After a two-year hiatus due to the pandemic, the ”Ifestia Festival” or ”Volcanoes Festival” in Santorini is back and took place on Sunday, September 18, 2022.
A spectacular compilation of fireworks and fires caused the volcano to ”erupt” again in a simulation of the real volcanic eruption that had originally formed Santorini, and the images captured were beyond spectacular and more enchanting than ever.
The re-enactment of the volcanic explosions began at sunset at approximately 8:00 p.m. and was once again a unique spectacle for the residents and visitors to Santorini and Thirasia.
The ”Volcanoes Festival,” a simulation of the Minoan eruption
The Santorini volcano is one of the largest underwater active volcanoes in the world, and it’s perhaps the only volcano whose caldera reaches the sea. Its greatest eruption occurred during the Minoan Bronze Age approximately 3,600 years ago. At the time, the entire center of the circular island was submerged in the sea during the terrible volcanic explosion. The eruption resulted in a tidal wave that literally wiped out the advanced civilization of Minoan Crete only seventy miles south of Santorini.
The huge mass of pumice ejected during the volcanic eruption covered a large area of the surface of the sea and was subsequently washed ashore to higher levels by the tsunami caused by the eruption. In most of the surrounding areas of the Aegean, pieces of pumice were found that seem to have drifted to the surface of the sea.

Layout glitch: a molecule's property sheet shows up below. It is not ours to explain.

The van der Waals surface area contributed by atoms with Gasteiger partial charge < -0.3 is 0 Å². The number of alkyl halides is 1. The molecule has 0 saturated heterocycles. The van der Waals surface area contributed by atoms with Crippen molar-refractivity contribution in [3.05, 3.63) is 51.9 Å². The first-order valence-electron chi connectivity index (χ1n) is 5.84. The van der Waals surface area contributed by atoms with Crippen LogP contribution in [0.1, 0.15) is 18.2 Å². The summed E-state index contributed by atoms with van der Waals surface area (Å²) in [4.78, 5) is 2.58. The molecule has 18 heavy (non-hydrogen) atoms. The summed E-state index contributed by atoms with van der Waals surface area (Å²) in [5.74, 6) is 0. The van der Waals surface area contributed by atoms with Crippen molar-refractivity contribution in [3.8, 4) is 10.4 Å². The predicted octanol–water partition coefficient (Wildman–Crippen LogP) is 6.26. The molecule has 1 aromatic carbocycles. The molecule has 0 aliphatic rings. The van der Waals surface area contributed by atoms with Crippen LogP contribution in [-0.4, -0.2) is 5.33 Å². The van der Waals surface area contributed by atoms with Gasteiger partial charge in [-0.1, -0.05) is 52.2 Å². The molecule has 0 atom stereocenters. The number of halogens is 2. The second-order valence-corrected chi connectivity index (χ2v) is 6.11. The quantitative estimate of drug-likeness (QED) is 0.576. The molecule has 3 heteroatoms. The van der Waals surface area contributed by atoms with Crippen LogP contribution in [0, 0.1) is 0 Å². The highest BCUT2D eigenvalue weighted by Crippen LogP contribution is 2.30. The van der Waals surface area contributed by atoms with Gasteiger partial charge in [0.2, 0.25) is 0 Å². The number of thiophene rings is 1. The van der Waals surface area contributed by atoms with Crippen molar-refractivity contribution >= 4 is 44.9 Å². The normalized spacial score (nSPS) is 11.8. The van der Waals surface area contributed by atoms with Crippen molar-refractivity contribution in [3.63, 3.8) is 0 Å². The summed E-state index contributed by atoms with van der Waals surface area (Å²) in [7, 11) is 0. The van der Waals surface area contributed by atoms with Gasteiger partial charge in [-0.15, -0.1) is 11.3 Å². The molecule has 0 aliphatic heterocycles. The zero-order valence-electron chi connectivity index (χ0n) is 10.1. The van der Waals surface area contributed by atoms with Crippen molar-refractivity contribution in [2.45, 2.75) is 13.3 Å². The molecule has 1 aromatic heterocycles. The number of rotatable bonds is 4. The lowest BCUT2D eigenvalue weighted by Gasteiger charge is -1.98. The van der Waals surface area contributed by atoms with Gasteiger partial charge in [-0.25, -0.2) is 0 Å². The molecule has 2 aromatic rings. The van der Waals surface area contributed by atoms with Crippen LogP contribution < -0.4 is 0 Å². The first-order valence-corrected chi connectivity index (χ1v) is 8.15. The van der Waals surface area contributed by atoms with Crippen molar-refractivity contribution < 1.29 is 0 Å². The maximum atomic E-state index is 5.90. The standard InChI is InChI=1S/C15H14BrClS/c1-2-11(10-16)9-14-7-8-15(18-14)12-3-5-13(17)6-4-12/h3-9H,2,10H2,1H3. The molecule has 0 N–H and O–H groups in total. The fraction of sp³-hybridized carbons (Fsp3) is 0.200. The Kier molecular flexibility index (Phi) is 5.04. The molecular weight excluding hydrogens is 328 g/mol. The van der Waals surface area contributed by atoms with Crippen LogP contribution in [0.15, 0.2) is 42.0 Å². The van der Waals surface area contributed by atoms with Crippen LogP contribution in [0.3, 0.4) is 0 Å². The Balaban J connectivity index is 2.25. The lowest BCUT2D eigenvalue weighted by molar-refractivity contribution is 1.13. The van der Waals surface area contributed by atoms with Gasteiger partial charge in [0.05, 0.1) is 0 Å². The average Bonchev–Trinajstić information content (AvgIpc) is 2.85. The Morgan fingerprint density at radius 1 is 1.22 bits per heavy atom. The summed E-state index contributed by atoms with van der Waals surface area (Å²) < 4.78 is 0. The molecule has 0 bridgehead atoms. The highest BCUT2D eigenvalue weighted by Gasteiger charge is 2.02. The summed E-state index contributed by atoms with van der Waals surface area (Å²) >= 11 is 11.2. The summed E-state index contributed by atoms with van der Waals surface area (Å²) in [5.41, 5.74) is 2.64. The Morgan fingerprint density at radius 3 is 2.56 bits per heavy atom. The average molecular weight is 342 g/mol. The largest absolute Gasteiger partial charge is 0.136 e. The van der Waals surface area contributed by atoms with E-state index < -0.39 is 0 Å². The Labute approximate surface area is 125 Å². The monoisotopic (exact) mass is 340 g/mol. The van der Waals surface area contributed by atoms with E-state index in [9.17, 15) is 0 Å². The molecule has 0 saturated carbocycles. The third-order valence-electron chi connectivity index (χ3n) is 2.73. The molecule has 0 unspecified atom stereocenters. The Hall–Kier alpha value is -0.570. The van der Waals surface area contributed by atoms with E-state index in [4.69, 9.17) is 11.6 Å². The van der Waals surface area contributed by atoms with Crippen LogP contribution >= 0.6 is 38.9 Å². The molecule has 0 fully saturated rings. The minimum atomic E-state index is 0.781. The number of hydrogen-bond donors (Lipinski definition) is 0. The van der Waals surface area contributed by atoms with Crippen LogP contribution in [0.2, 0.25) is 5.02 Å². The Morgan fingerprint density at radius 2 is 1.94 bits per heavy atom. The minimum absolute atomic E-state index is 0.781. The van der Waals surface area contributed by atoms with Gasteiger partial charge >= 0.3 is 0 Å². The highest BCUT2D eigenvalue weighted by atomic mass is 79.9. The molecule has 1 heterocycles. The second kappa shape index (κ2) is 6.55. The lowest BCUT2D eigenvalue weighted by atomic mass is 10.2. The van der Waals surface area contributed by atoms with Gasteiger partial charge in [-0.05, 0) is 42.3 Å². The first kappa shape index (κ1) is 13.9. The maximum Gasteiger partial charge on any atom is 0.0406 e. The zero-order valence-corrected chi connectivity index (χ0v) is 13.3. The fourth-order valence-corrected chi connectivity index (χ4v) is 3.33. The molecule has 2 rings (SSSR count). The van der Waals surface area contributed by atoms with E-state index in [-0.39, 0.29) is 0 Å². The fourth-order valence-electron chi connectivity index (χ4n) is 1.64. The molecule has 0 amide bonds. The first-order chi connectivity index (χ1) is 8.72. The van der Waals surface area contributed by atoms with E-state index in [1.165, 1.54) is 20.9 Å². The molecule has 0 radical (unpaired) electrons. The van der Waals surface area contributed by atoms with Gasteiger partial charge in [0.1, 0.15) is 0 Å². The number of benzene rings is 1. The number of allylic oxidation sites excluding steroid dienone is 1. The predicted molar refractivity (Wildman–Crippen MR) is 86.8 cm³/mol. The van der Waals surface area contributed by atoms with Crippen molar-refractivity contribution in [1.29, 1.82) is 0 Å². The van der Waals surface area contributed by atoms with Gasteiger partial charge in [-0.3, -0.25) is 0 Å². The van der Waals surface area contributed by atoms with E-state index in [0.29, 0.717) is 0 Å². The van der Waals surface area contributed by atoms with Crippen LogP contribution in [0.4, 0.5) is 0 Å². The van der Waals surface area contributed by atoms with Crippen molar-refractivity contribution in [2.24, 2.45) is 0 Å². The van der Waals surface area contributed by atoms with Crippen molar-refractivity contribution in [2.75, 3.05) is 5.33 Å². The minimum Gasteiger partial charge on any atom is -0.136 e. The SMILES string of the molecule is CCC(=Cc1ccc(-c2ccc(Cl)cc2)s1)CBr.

Pumice was also found on the northern coasts of Crete, as well as on the coasts of Anafi, Lemnos, Paros, Samothrace, Cyprus, and even Israel. Experts have discovered traces of this explosion even as far as the Nile Delta in Egypt.
The ”Volcanoes Festival” is a representation of this historical event. Images, colors, and sounds once again created an unforgettable and aesthetically pleasing experience to those present.
Santorini a dormant but active volcano
Santorini is the most active volcanic center in the South Aegean Volcanic Arc, though what remains today is chiefly a water-filled caldera. The volcanic arc is approximately five hundred kilometers long and twenty to forty kilometers wide. Numerous minor and medium-sized but mainly effusive eruptions have resulted in the dark-colored lava shields of Nea and Palea Kameni inside the caldera. The region first became volcanically active three to four million years ago.
The last eruption was in 1950, and, nowadays, only fumarole activity, primarily inside the recently active craters, occurs. It is said that the huge Minoan eruption of Santorini in the seventeenth century BC may have also inspired the legend of Atlantis.
Check out the impressive display of fireworks in the video by Cyclades24 below.